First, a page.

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Tests under way on food containers over concerns they are treated with harmful toxins

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Provisional tests on samples of compostable food packaging in regular use in Ireland show signs they have been treated with toxic chemicals.

The items show clear indications of being treated with PFAS, the so-called “forever chemicals” that can cause serious damage to health.

They are termed “forever chemicals” because they do not break down in the body or environment, but build up in ever-increasing concentration over time.

To make matters worse, the items they are linked to are considered environmentally friendly, made from paper and moulded plant fibres for composting or recycling.

Environmental group, VOICE, which carried out the tests, has sent the products for full laboratory analysis but is meanwhile asking Government to announce an immediate ban on the use of PFAS.

Such a move would follow the lead of Denmark, which introduced a ban last year, and would be ahead of restrictions expected to come down the line from Europe.

Items VOICE tested included chip bags, pizza boxes, soup containers, ice-cream cups, salad boxes, burger boxes, bakery bags and cake boxes.

They used a technique which involved checking how the items repel a drop of oil.

PFAS, a group of 4,700 manmade chemicals, are widely used in manufacturing to protect materials and finishes from penetration by water, grease, stains and fire.

But they can disrupt the body’s hormones which in turn can damage organs and fertility and cause cancer.

VOICE researcher Angela Ruttledge said the tests were prompted by growing evidence in Europe of the spread of PFAS in food packaging.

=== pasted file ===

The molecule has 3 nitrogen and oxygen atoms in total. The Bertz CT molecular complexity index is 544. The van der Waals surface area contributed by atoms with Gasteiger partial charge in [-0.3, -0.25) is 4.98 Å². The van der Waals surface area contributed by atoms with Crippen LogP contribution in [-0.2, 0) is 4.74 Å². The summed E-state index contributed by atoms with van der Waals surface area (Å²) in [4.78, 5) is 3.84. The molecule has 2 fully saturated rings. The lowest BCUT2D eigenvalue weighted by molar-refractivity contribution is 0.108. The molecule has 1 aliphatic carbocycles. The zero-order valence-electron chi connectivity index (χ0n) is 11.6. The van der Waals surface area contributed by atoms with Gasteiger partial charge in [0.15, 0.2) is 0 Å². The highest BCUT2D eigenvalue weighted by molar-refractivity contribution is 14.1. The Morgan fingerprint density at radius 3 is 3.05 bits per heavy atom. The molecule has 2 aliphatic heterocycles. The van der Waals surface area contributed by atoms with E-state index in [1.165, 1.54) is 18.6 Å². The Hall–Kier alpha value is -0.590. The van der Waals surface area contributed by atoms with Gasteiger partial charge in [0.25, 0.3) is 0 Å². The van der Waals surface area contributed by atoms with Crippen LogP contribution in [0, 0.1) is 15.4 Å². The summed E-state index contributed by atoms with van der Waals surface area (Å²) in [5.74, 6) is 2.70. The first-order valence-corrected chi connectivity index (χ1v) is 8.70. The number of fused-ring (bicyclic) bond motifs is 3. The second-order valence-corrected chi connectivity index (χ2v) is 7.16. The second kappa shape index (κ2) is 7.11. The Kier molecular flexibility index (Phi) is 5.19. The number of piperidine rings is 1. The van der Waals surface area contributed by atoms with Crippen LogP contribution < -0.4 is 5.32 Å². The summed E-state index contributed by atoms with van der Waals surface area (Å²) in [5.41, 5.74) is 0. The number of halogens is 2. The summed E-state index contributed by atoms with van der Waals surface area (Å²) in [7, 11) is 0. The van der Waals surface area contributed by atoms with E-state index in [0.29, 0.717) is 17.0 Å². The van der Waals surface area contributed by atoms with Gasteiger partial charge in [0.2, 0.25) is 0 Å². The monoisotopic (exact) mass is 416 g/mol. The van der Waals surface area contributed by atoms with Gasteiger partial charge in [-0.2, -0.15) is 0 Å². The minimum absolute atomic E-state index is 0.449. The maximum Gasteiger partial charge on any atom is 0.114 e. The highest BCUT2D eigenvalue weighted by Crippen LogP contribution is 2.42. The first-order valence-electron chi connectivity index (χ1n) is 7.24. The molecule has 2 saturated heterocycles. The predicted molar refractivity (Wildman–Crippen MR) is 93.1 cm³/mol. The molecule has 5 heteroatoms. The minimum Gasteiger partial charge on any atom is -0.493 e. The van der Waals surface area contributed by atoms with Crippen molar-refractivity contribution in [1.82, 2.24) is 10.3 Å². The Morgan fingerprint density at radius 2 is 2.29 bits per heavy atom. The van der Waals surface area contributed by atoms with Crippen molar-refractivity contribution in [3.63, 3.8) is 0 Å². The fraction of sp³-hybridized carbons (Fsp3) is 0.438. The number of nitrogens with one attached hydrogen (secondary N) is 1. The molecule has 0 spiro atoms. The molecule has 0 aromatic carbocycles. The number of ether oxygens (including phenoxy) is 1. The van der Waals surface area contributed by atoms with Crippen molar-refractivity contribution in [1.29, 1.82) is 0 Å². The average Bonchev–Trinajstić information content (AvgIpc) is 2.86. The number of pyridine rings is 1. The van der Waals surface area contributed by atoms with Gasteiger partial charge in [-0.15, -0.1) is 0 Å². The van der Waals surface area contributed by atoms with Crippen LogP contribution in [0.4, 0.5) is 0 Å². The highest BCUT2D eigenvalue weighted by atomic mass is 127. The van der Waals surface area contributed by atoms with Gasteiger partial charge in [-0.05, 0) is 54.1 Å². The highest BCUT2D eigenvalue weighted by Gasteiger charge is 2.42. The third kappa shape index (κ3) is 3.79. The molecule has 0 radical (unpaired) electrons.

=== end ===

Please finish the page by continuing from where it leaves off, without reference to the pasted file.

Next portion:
“If the packaging is composted, for example, there is a risk these chemicals will get into our food chain,” she said.

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“There has been an explosion in takeaway packaging during the pandemic and many businesses, trying to do the right thing, have moved to the type of moulded plant fibre containers that are likely to contain PFAS.”

The Food Safety Authority of Ireland (FSAI) said it was examining the presence of PFAS in food and food packaging.

“Discussions are ongoing at EU-level with regards to PFAS in food and food contact materials (FCMs) and the FSAI plays an active role in these,” a spokesperson said.

The Department of the Environment said it was working with the FSAI on the issue.

It added: “Department officials are engaged in ongoing work at EU-level to address hazardous chemicals in materials which may result in legislative changes in the future.”

Mindy O’Brien, chief coordinator at VOICE, said, however, a ban should be introduced immediately.

She said Denmark made the move a year ago and subsequently found no intentional treatment with PFAS in food packaging there.

“This shows both that a ban can work and that PFAS-free packaging is available. If Denmark can do it, we can too.”


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